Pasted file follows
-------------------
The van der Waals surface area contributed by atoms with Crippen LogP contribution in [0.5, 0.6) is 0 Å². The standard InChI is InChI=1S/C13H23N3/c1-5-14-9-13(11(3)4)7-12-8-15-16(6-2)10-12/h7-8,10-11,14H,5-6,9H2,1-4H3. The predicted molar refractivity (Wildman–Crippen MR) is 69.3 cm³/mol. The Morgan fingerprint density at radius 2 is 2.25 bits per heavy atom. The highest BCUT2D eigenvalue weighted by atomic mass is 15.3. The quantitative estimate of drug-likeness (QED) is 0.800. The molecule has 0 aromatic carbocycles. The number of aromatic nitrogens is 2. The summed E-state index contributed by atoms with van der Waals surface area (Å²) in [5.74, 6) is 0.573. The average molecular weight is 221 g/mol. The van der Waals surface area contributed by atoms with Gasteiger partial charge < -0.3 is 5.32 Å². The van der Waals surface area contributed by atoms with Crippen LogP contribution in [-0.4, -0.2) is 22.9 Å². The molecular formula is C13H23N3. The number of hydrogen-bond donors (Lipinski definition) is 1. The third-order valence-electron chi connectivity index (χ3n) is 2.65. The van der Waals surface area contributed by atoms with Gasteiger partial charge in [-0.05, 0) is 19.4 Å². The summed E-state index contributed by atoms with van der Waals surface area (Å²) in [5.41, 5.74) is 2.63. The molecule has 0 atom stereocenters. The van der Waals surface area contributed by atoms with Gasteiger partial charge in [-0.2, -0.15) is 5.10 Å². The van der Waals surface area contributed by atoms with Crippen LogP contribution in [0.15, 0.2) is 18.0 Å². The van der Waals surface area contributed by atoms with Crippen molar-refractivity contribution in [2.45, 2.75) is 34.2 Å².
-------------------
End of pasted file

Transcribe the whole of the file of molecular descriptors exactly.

The van der Waals surface area contributed by atoms with Crippen LogP contribution in [0.5, 0.6) is 0 Å². The standard InChI is InChI=1S/C13H23N3/c1-5-14-9-13(11(3)4)7-12-8-15-16(6-2)10-12/h7-8,10-11,14H,5-6,9H2,1-4H3. The predicted molar refractivity (Wildman–Crippen MR) is 69.3 cm³/mol. The Morgan fingerprint density at radius 2 is 2.25 bits per heavy atom. The highest BCUT2D eigenvalue weighted by atomic mass is 15.3. The quantitative estimate of drug-likeness (QED) is 0.800. The molecule has 0 aromatic carbocycles. The number of aromatic nitrogens is 2. The summed E-state index contributed by atoms with van der Waals surface area (Å²) in [5.74, 6) is 0.573. The average molecular weight is 221 g/mol. The van der Waals surface area contributed by atoms with Gasteiger partial charge < -0.3 is 5.32 Å². The van der Waals surface area contributed by atoms with Crippen LogP contribution in [-0.4, -0.2) is 22.9 Å². The molecular formula is C13H23N3. The number of hydrogen-bond donors (Lipinski definition) is 1. The third-order valence-electron chi connectivity index (χ3n) is 2.65. The van der Waals surface area contributed by atoms with Gasteiger partial charge in [-0.05, 0) is 19.4 Å². The summed E-state index contributed by atoms with van der Waals surface area (Å²) in [5.41, 5.74) is 2.63. The molecule has 0 atom stereocenters. The van der Waals surface area contributed by atoms with Gasteiger partial charge in [-0.2, -0.15) is 5.10 Å². The van der Waals surface area contributed by atoms with Crippen LogP contribution in [0.15, 0.2) is 18.0 Å². The van der Waals surface area contributed by atoms with Crippen molar-refractivity contribution in [2.45, 2.75) is 34.2 Å².